In this week’s episode of the Duct Tape Marketing Podcast, I continue a solo discussion on this idea of real-life marketing strategy. Some of you may have guessed by my seeming infatuation with this topic that I may be working on something bigger related to this theme and you would be right.

I’m convinced there’s a book worth writing on the idea of creating real-life marketing strategy, the kind that amplifies why a business does what it does, the kind that demonstrate how a strong culture can become a powerful strategy, and the kind that suggests anyone, by embracing this idea of “one thing” can create a stunning brand.

So, tell me about companies that you think have this “one thing” down. Or, tell me what your one thing is and how you communicate it.

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John Jantsch

John Jantsch is a marketing consultant, speaker and author of Duct Tape Marketing, Duct Tape Selling, The Commitment Engine and The Referral Engine and the founder of the Duct Tape Marketing Consultant Network.
  • Rogier van der Veen

    love this insight! I guess if you can capture your focus in just one word, it becomes even more powerfull (and better to understand for your followers/buyers/customers/etc).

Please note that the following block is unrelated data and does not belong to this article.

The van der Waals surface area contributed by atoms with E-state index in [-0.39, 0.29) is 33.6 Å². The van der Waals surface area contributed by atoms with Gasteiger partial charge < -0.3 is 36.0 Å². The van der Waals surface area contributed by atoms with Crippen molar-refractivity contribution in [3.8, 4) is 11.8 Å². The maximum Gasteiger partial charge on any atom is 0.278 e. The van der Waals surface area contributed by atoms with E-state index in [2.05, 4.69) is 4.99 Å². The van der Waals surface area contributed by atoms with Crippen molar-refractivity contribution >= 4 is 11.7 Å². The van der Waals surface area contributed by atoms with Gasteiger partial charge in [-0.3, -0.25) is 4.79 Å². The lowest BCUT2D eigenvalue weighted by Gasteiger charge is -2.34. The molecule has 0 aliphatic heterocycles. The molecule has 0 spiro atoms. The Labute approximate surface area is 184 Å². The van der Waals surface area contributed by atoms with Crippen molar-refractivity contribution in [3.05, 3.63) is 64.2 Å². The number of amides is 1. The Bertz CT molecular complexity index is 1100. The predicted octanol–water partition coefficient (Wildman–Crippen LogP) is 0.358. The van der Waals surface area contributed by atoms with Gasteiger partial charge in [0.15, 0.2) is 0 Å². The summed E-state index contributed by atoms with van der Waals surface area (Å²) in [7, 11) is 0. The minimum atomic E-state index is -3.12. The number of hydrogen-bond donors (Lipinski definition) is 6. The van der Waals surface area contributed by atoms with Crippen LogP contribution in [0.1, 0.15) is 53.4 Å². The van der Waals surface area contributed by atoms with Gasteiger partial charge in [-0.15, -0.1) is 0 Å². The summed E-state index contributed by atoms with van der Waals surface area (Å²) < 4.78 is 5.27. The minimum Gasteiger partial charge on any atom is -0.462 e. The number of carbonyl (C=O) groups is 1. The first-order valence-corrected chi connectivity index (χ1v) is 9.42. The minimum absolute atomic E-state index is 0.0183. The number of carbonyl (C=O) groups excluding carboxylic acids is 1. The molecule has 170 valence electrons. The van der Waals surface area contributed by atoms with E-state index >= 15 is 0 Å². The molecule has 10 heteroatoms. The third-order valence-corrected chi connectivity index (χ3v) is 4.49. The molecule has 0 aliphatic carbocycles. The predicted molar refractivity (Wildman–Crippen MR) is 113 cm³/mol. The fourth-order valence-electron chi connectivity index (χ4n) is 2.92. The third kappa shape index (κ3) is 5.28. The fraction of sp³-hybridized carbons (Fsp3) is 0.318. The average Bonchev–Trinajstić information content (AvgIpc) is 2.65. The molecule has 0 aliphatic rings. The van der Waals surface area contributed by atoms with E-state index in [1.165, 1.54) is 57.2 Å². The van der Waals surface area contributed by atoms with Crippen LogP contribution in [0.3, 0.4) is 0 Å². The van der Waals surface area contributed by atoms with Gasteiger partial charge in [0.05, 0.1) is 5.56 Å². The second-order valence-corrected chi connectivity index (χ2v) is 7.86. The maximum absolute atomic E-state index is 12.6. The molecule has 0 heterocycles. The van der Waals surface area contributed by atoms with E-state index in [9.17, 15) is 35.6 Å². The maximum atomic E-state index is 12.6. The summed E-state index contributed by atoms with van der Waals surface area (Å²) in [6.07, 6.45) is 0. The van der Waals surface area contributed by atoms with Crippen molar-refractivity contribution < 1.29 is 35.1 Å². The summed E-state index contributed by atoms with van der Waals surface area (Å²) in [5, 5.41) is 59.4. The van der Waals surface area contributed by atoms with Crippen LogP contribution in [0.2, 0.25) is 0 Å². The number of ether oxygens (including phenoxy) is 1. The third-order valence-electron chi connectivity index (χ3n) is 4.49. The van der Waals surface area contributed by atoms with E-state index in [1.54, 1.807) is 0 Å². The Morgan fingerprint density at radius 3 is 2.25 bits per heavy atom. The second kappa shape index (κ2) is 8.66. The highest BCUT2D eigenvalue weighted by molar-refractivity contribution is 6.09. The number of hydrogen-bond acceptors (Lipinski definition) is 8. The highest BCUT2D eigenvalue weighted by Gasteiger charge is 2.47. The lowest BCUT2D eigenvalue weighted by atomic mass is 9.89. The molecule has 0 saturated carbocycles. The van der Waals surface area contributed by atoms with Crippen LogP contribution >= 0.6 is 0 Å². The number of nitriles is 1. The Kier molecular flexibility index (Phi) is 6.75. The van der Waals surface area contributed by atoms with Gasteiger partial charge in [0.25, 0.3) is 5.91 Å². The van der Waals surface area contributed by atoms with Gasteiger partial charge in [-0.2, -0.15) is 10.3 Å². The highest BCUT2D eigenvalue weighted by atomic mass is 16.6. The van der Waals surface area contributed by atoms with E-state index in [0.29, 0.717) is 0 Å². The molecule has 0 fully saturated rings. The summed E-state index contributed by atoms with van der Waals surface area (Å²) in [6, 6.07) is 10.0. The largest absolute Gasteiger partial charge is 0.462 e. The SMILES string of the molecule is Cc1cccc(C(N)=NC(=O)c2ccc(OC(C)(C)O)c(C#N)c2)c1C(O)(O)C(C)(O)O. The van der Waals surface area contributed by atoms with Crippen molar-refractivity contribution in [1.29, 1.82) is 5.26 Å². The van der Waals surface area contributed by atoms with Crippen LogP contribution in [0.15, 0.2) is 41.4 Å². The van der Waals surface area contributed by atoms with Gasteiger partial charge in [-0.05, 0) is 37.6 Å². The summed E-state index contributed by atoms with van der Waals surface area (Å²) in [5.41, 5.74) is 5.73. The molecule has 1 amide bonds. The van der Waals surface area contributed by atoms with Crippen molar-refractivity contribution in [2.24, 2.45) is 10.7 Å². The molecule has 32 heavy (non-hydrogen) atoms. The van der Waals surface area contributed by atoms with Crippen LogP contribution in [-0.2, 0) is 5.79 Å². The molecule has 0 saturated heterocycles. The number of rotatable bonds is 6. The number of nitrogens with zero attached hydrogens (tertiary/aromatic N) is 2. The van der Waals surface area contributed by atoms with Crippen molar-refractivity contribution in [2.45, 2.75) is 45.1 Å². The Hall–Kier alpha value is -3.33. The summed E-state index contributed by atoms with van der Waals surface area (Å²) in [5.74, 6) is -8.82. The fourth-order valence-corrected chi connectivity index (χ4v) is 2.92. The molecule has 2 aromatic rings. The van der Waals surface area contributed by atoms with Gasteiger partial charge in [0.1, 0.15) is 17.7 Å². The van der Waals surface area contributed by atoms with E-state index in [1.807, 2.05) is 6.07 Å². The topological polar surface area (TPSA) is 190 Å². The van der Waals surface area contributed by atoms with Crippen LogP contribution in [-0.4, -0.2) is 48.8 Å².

Apple: touch
    Google: find (search is not sufficient I think)
    Zappos: service
    Springwise: inspire

    • ducttape

      Yes, I’ve always loved the one word game – I strive for Duct Tape Marketing to stand for practical

  • yinka olaito

    Really spot on. Without understanding of purpose and right team, every effort will fail

    • ducttape

      Thanks – I think you’ve also got to understand how to package and communicate purpose as well.

  • cherylpickett

    Awesome and very timely for me! Looking forward to what’s to come.

  • Al Pittampalli

    Amazing post, John. One single laser like purpose is what cuts through all the clutter and ultimately works in spreading an idea. 30 years ago, Trout and Reis argued that companies have to focus on just one word. One word that they could own inside the mind of their prospects. That’s all we get…a chance to own one word.